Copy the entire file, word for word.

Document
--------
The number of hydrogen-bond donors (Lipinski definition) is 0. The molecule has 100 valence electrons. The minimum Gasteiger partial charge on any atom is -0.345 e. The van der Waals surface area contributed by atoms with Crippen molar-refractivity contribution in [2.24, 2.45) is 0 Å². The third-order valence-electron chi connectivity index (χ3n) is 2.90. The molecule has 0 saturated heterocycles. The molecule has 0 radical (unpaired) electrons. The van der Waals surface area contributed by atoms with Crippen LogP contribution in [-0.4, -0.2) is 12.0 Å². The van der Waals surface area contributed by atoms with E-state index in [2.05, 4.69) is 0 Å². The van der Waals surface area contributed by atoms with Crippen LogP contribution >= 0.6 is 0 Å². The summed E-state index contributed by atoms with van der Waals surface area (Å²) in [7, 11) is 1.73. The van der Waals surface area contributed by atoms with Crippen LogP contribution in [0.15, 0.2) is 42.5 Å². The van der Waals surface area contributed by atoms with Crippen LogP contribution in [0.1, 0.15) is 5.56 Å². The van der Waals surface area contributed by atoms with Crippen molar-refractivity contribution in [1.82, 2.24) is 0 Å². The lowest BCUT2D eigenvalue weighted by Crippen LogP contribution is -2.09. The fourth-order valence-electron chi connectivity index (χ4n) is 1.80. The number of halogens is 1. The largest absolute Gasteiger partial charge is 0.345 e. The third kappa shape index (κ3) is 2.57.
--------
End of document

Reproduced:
The number of hydrogen-bond donors (Lipinski definition) is 0. The molecule has 100 valence electrons. The minimum Gasteiger partial charge on any atom is -0.345 e. The van der Waals surface area contributed by atoms with Crippen molar-refractivity contribution in [2.24, 2.45) is 0 Å². The third-order valence-electron chi connectivity index (χ3n) is 2.90. The molecule has 0 saturated heterocycles. The molecule has 0 radical (unpaired) electrons. The van der Waals surface area contributed by atoms with Crippen LogP contribution in [-0.4, -0.2) is 12.0 Å². The van der Waals surface area contributed by atoms with E-state index in [2.05, 4.69) is 0 Å². The van der Waals surface area contributed by atoms with Crippen LogP contribution >= 0.6 is 0 Å². The summed E-state index contributed by atoms with van der Waals surface area (Å²) in [7, 11) is 1.73. The van der Waals surface area contributed by atoms with Crippen LogP contribution in [0.15, 0.2) is 42.5 Å². The van der Waals surface area contributed by atoms with Crippen LogP contribution in [0.1, 0.15) is 5.56 Å². The van der Waals surface area contributed by atoms with Crippen molar-refractivity contribution in [1.82, 2.24) is 0 Å². The lowest BCUT2D eigenvalue weighted by Crippen LogP contribution is -2.09. The fourth-order valence-electron chi connectivity index (χ4n) is 1.80. The number of halogens is 1. The largest absolute Gasteiger partial charge is 0.345 e. The third kappa shape index (κ3) is 2.57.